The protest was organised to object to the removal of a statue in honour of Gen. Robert E. Lee, the legendary Southern military leader in the American Civil War, revered in the South to this day.
The left-wing municipality of Charlottesville under its mayor, Michael Signer, took the decision in February 2017 to remove the general’s statue because they saw it as a “symbol of racism”. However, opponents of the move sued the city in March and the court case is still going on. In June, the city changed the name of Lee Park where it stands to “Emancipation Park”.
On the eve of the “Unite the Right” gathering, organisers Jason Kessler and Richard Spencer obtained a court order from an American judge allowing the event to go ahead, as the First Amendment on free speech of the American Constitution would require. However, the liberal municipality of Charlottesville where 80% of voters had supported Hillary Clinton in last year’s general election, had other ideas and eventually persuaded Governor Terry McAuliffe to declare a state of emergency. Like Signer, McAuliffe is also a Democrat opposed to the Trump presidency and hostile to the expression of patriotic or conservative ideas.
The event started off peacefully enough with a nocturnal march to Thomas Jefferson’s statue on the campus of the University of Virginia, attended by about 500 alt-right marchers. Torches or “tikki torches” as they are also known in the US, were carried by the participants. The scene was filmed from the air by a drone, footage which was widely circulated on social media.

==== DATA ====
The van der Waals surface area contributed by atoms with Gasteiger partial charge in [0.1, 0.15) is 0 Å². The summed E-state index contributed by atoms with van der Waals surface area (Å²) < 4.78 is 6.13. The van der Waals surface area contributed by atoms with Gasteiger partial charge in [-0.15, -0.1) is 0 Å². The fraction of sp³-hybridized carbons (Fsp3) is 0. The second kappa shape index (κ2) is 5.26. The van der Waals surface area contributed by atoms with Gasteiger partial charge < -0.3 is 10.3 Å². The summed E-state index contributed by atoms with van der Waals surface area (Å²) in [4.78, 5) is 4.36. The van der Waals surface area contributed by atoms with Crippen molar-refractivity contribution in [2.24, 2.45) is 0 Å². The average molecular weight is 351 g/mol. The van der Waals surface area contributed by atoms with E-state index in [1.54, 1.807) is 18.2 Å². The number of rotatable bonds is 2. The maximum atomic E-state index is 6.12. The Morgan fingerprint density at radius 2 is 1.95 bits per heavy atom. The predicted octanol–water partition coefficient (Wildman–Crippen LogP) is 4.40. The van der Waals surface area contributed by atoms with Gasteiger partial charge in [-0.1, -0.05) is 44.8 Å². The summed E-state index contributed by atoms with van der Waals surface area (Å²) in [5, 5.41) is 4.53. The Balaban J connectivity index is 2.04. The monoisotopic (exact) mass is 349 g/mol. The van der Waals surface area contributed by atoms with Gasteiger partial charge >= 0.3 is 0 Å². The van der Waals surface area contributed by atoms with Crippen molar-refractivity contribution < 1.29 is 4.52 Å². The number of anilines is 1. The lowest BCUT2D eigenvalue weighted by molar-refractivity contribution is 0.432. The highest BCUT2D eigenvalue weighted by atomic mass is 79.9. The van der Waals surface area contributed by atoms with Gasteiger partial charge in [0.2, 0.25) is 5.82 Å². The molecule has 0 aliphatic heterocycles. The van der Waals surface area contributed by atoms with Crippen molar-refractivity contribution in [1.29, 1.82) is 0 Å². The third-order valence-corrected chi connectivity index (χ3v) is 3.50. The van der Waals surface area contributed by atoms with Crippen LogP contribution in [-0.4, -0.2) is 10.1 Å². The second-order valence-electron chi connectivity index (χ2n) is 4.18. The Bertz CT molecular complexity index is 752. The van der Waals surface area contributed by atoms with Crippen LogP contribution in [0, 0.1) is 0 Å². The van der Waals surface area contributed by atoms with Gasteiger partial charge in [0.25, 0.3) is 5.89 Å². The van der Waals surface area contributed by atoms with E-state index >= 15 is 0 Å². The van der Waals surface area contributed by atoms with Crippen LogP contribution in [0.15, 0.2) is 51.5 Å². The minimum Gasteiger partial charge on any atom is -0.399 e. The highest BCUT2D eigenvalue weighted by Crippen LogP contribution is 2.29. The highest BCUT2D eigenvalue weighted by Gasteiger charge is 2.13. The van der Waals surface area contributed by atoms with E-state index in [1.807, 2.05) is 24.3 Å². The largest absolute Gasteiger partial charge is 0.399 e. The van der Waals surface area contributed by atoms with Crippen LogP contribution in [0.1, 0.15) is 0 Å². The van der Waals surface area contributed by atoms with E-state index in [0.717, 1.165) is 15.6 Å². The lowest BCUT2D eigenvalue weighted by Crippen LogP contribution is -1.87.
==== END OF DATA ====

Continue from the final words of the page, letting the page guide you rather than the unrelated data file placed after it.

During this march, about twenty leftist demonstrators arrived but no violent clashes took place. However, a left-wing transgender activist, “Emily” Gorcenski, hysterically bemoaned the lack of anti-right or AntiFa protestors in order to “shut down” the Unite the Right event.
By this time the city was drawing national coverage in the USA, with both the hashtags #UniteTheRight and #Charlottesville trending right at the top on social networks, particularly Twitter. In this way, hundreds of leftists were persuaded to come to Charlottesville to silence the speeches that would be given the next morning by right-wing leaders.
By ten o’clock on Saturday morning 12 August police effectively terminated the free speech rights of the Unite The Right speakers, by disallowing speeches by Richard Spencer of the National Policy Institute, Nathan Damigo of Identity Europa, Swede Daniel Friberg of Arktos Publishing, activist “Baked Alaska” and others, in contravention of the court order or “injunction” obtained the previous day. Organiser and journalist Jason Kessler, expressed his dissatisfaction with this state of affairs on a live Periscope broadcast.
Shortly thereafter, police announced that the meeting in front of Robert E. Lee’s statue was now summarily considered an “unlawful gathering” and participants were ordered to leave Lee Park, or “Emancipation Park” as it has been rebaptised by the municipality of Charlottesville. All attendees had to leave the city centre.